“An index measuring whether one would accept people of another race, immigrants, or homosexuals as neighbors shows a significant positive effect at the country-level: People living in more tolerant societies tend to be happier, regardless of their own beliefs (Model 4.3). More open social norms concerning the role of women, ethnic diversity, and alternative lifestyles give people more freedom of choice in how to pursue happiness, and tolerance of diversity increased substantially during the past quarter century.”

    You say we are not especially open to deviancy from our norms, but I think the data would show people perceive themselves as free to pursue a wider range of lifestyles than they did in the past. Someone in mainstream US is certainly freer than an Amish to pursue their idiosyncratic interests without alienating everyone they know. Count me in for that sort of freedom.

  • Rob, our society happens to be the richest in the world, richer than the past, and happens to pride itself on its ethnic and sexual preference tolerance. It is far less tolerant on many other dimensions.

    I added to the post.

    • On what sorts of behavior is there more general social opprobrium now than in 1880 in the US or Australia?

    • Rob, in 1880, people tolerated others choosing from a wide range of medical treatments; “patent medicines” were popular and widely varied. Today we do not tolerate people using medical treatments, or even talking publicly about health effects of common things like alcohol, that have not been approved by our central authority.

  • If you had bothered reading the comments on the post, you would have seen it pointed out that in 1880, extramarital sex was illegal but raping you wife wasn’t. This makes them freer than 21st century professionals living in New York?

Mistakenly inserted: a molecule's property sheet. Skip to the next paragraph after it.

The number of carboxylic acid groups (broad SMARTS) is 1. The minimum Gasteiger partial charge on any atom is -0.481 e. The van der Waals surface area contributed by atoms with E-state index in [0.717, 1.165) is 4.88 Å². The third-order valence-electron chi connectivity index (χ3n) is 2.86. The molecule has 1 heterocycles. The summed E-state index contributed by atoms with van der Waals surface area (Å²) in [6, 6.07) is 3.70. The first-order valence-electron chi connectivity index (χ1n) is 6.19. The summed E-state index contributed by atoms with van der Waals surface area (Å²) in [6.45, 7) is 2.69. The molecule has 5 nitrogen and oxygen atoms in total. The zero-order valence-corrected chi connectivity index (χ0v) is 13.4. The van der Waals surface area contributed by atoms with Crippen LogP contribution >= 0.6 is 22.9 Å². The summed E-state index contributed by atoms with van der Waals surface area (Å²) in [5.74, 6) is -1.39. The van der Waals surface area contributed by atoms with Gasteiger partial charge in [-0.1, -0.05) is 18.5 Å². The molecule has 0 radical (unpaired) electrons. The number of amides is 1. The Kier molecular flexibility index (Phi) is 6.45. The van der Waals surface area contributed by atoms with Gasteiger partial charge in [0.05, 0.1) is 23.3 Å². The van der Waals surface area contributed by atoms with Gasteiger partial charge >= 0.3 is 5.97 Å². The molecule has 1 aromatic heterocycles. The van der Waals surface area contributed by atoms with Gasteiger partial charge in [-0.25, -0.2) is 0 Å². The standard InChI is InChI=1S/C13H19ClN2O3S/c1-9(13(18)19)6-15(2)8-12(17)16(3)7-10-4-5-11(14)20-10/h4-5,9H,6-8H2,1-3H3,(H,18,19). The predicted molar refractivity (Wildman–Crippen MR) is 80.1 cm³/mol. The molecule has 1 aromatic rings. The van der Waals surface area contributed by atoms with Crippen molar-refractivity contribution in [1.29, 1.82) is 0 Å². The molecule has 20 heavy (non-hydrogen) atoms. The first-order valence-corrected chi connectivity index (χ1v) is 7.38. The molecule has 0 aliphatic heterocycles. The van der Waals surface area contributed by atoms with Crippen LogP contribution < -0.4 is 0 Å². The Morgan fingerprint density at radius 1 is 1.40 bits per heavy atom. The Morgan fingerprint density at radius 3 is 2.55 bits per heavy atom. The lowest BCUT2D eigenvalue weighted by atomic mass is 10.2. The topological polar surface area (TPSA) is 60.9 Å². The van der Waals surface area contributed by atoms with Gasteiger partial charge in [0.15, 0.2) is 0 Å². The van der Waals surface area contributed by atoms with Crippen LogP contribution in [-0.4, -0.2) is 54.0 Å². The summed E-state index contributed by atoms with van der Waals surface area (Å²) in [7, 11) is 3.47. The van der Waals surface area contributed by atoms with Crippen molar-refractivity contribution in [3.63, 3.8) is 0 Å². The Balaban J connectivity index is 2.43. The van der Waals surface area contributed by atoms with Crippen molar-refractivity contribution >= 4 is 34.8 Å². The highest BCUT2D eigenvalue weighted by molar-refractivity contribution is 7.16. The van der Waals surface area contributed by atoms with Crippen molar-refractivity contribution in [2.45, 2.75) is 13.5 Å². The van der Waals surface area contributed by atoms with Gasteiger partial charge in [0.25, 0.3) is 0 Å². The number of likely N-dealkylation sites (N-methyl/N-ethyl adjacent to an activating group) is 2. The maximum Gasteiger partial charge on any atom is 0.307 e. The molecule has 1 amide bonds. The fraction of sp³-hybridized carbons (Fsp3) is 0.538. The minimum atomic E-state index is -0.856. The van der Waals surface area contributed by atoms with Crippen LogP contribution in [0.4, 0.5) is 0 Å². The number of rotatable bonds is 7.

• Violet

      This so much.

      The article seems to be arguing that the suffering was not “so terrible” and then making a leap of faith that they were freer.

  • James K

    When the issue is marginal cultures, like Amish or polygamists, surely they are much more aware of dominant culture plans and arguments than vice versa.

    Surely this applies to us vs. the past though. We are at least somewhat aware of the past, but there’s no way the citizens of 1880 could be aware of our culture.

  • novaseeker

    John Milbank, an English theologian, had an interesting perspective on the relative freedom of modernity a couple of years ago:

    What’s this about? Well I suppose fundamentally the collapse of all secular ideologies in the late 20th Century. One is left just with the truth of science as the reality of the modern. Science is the freedom to know and is Faustian. Beyond this is the right to choose one’s lifestyle. But of course one can’t interfere with the freedom or happiness of others nor the power of the State. The really crucial thing here which the left has missed is that sexual freedoms have increased exponentially while all other freedoms have declined.

    Today in Great Britain you scarcely have the right to demonstrate and a higher proportion of the population is in prison than are in China. The boy at the shop counter with no customers is not allowed to read a book to improve himself all day, but who cares what he gets up to with sex and drink after the shop closes? Of course there’s also a double think about sex—its all OK, male sexuality is nearly always exploitative, etc… But in general it would seem that, as Adorno and Horkheimer predicted, sexualization is intended to keep us all quiet: neurotic, hysterical, frustrated and unhappy but still ‘looking’. With sex divided from procreation, science and sexual freedom come together.